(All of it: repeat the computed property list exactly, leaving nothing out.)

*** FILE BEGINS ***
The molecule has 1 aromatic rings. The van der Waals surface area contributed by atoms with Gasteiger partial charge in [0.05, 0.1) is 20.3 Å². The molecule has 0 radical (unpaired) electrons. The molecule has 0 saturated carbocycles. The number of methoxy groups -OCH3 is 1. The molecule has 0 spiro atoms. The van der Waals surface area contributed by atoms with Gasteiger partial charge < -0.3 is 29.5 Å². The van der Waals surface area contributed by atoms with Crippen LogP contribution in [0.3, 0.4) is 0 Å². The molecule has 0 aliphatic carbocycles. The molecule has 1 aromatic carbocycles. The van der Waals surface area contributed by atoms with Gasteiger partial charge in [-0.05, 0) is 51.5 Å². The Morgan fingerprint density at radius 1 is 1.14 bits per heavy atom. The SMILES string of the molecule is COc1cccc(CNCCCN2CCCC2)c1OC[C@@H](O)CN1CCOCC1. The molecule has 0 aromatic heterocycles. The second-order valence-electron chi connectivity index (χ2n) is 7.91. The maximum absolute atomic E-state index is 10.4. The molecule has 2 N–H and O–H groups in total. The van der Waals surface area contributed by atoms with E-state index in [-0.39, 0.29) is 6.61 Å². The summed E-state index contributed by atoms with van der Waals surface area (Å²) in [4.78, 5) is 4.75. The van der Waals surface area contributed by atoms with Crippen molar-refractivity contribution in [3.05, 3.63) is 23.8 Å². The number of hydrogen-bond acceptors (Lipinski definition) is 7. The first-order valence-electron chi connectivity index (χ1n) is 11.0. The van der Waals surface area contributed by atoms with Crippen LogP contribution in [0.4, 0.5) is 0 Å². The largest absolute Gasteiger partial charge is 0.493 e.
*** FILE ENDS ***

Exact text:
The molecule has 1 aromatic rings. The van der Waals surface area contributed by atoms with Gasteiger partial charge in [0.05, 0.1) is 20.3 Å². The molecule has 0 radical (unpaired) electrons. The molecule has 0 saturated carbocycles. The number of methoxy groups -OCH3 is 1. The molecule has 0 spiro atoms. The van der Waals surface area contributed by atoms with Gasteiger partial charge < -0.3 is 29.5 Å². The van der Waals surface area contributed by atoms with Crippen LogP contribution in [0.3, 0.4) is 0 Å². The molecule has 0 aliphatic carbocycles. The molecule has 1 aromatic carbocycles. The van der Waals surface area contributed by atoms with Gasteiger partial charge in [-0.05, 0) is 51.5 Å². The Morgan fingerprint density at radius 1 is 1.14 bits per heavy atom. The SMILES string of the molecule is COc1cccc(CNCCCN2CCCC2)c1OC[C@@H](O)CN1CCOCC1. The molecule has 0 aromatic heterocycles. The second-order valence-electron chi connectivity index (χ2n) is 7.91. The maximum absolute atomic E-state index is 10.4. The molecule has 2 N–H and O–H groups in total. The van der Waals surface area contributed by atoms with E-state index in [-0.39, 0.29) is 6.61 Å². The summed E-state index contributed by atoms with van der Waals surface area (Å²) in [4.78, 5) is 4.75. The van der Waals surface area contributed by atoms with Crippen molar-refractivity contribution in [3.05, 3.63) is 23.8 Å². The number of hydrogen-bond acceptors (Lipinski definition) is 7. The first-order valence-electron chi connectivity index (χ1n) is 11.0. The van der Waals surface area contributed by atoms with Crippen LogP contribution in [0.4, 0.5) is 0 Å². The largest absolute Gasteiger partial charge is 0.493 e.